Can American Business Schools Survive?
31 Pages Posted: 11 Sep 2001
Date Written: September 5, 2001
U.S. business schools are locked in a dysfunctional competition for media rankings. This ratings race has caused schools to divert resources from investment in knowledge creation, including doctoral education and research, to short-term strategies aimed at improving rankings, such as placement offices and public relations campaigns. Curriculums are narrowing and training students for their first jobs, not their entire careers. Faced with a prisoner's dilemma, deans select short-run strategies that reduce research and doctoral education. The result is a looming critical faculty shortage and ultimately the demise of the pre-eminence of American management education. The worldwide preeminence of American business schools is on the decline, and Internet-based distance learning is not the threat. Rather, leading U.S. business schools, institutions once dedicated to generating new knowledge and disseminating it to the next generation of managers via their MBA programs, are locked in a dysfunctional competition for rankings - notably the Business Week surveys. This ratings race has caused schools to divert resources from investment in knowledge creation, including doctoral education and research, to short-term strategies aimed at improving rankings. The resulting decline in business doctorates is creating a severe shortage of quality faculty. American business schools are mortgaging their future; they are consuming their seed corn.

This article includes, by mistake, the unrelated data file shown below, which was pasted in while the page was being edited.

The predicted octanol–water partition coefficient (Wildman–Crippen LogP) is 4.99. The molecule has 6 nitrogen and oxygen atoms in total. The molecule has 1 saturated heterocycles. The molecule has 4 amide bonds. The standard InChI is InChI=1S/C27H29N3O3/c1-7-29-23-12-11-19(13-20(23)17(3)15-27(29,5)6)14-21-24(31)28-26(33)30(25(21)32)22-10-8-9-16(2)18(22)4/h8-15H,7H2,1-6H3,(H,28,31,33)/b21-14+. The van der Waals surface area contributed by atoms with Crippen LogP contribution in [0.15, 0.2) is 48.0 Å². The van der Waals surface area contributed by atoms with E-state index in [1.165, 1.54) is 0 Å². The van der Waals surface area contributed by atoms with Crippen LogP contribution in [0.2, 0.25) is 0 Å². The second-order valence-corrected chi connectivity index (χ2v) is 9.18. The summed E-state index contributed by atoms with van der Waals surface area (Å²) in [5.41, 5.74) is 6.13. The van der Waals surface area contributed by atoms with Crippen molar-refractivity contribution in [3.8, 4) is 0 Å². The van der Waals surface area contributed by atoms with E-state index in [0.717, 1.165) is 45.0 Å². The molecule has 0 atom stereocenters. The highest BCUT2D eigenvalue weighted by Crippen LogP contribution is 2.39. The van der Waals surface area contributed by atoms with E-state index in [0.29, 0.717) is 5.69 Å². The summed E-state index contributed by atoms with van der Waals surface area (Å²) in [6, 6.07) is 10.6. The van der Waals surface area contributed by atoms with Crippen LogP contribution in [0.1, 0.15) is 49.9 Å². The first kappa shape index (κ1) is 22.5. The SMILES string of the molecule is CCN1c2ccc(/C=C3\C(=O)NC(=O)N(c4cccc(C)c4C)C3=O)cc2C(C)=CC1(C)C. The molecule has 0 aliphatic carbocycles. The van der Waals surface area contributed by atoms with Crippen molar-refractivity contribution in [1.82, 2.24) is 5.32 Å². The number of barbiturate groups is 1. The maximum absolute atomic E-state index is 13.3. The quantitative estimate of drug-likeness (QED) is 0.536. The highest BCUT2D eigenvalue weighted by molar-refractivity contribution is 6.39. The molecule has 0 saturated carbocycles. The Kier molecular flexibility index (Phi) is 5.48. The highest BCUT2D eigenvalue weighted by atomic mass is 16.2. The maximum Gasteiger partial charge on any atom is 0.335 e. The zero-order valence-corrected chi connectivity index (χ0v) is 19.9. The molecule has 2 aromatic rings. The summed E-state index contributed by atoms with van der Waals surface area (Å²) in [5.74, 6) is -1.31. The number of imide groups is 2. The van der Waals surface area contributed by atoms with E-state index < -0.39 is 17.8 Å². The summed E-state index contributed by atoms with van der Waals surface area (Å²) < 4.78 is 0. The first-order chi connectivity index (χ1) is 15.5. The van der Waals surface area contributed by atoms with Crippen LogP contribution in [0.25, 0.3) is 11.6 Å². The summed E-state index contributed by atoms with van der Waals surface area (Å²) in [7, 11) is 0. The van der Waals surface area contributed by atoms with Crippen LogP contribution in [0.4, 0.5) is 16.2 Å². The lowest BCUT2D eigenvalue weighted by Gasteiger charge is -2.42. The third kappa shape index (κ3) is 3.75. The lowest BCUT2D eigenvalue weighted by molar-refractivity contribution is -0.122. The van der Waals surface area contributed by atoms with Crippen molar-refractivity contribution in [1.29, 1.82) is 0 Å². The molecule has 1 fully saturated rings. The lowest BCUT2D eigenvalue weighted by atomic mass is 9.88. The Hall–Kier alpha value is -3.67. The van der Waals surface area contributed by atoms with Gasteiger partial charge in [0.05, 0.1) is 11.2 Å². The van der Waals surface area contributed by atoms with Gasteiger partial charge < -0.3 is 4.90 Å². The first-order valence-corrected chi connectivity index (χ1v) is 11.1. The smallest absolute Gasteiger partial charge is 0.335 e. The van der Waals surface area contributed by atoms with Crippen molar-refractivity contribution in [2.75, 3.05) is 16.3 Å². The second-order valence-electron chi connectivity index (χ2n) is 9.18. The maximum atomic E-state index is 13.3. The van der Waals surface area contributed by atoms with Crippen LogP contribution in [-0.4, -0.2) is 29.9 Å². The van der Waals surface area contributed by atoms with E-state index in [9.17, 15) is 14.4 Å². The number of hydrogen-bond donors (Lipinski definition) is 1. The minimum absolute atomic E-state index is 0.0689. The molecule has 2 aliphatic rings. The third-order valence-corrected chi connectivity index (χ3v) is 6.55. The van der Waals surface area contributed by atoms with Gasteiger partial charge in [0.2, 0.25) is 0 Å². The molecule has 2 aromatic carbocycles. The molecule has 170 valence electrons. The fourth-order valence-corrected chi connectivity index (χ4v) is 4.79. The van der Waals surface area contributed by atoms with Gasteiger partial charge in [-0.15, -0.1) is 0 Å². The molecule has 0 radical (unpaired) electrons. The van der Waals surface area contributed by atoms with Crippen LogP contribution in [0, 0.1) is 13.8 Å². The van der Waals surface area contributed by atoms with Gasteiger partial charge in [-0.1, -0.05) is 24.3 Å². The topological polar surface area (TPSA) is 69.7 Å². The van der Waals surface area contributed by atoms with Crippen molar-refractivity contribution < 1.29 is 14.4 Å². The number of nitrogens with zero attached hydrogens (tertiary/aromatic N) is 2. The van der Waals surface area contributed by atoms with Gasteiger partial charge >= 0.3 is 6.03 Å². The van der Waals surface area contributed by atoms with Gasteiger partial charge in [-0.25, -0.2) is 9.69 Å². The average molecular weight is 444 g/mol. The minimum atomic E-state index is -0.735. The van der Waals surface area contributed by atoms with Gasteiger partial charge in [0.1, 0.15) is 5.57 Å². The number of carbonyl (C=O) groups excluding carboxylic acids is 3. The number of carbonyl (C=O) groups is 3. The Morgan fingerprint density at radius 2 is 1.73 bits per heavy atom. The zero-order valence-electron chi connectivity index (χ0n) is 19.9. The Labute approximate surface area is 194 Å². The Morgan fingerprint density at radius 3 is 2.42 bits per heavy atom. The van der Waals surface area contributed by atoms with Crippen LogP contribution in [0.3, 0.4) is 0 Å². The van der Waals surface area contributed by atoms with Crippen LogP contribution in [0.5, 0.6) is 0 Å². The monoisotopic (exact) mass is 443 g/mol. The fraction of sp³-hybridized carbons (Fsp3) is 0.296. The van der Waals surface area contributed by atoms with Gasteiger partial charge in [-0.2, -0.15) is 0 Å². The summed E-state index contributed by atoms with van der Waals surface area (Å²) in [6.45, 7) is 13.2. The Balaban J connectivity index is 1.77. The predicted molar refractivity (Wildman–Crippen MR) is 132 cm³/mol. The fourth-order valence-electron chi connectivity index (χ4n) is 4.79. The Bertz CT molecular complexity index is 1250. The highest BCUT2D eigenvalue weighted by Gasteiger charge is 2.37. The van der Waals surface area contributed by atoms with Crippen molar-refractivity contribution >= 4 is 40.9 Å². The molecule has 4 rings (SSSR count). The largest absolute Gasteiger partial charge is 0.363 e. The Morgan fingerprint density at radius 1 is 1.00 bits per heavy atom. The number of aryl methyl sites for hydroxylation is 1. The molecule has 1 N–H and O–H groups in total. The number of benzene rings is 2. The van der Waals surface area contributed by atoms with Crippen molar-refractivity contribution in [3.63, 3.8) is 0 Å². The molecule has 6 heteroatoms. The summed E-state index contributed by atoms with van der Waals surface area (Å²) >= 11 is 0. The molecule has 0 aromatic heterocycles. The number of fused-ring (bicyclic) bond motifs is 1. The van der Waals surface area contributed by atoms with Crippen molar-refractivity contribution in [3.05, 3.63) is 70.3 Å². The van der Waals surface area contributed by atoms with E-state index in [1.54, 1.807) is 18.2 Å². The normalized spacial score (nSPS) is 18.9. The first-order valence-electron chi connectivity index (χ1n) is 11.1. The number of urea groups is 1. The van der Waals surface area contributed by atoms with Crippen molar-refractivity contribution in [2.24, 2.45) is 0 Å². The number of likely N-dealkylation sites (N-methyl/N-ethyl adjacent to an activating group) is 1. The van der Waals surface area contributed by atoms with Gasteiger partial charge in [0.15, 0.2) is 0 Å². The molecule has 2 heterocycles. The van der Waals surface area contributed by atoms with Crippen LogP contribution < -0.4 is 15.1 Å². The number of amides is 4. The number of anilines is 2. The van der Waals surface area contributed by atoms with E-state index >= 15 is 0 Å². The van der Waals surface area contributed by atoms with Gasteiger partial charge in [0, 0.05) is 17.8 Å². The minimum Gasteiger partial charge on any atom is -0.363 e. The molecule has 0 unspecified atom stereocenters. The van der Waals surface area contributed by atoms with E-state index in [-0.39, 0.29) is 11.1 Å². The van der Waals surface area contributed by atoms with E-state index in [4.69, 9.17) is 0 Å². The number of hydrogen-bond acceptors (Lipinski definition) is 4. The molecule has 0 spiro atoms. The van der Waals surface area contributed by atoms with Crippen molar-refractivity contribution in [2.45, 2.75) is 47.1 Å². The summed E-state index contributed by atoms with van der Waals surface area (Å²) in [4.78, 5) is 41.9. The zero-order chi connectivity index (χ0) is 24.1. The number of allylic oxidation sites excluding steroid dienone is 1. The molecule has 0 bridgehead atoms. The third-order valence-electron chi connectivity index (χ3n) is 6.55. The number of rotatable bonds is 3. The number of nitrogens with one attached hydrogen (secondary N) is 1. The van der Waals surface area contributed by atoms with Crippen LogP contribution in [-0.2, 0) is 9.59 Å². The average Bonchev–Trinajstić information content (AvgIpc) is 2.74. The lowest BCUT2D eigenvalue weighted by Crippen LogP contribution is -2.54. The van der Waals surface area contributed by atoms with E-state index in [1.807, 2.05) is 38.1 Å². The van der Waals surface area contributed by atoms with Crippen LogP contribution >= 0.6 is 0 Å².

JEL Classification: M00, M40
Suggested Citation: Suggested Citation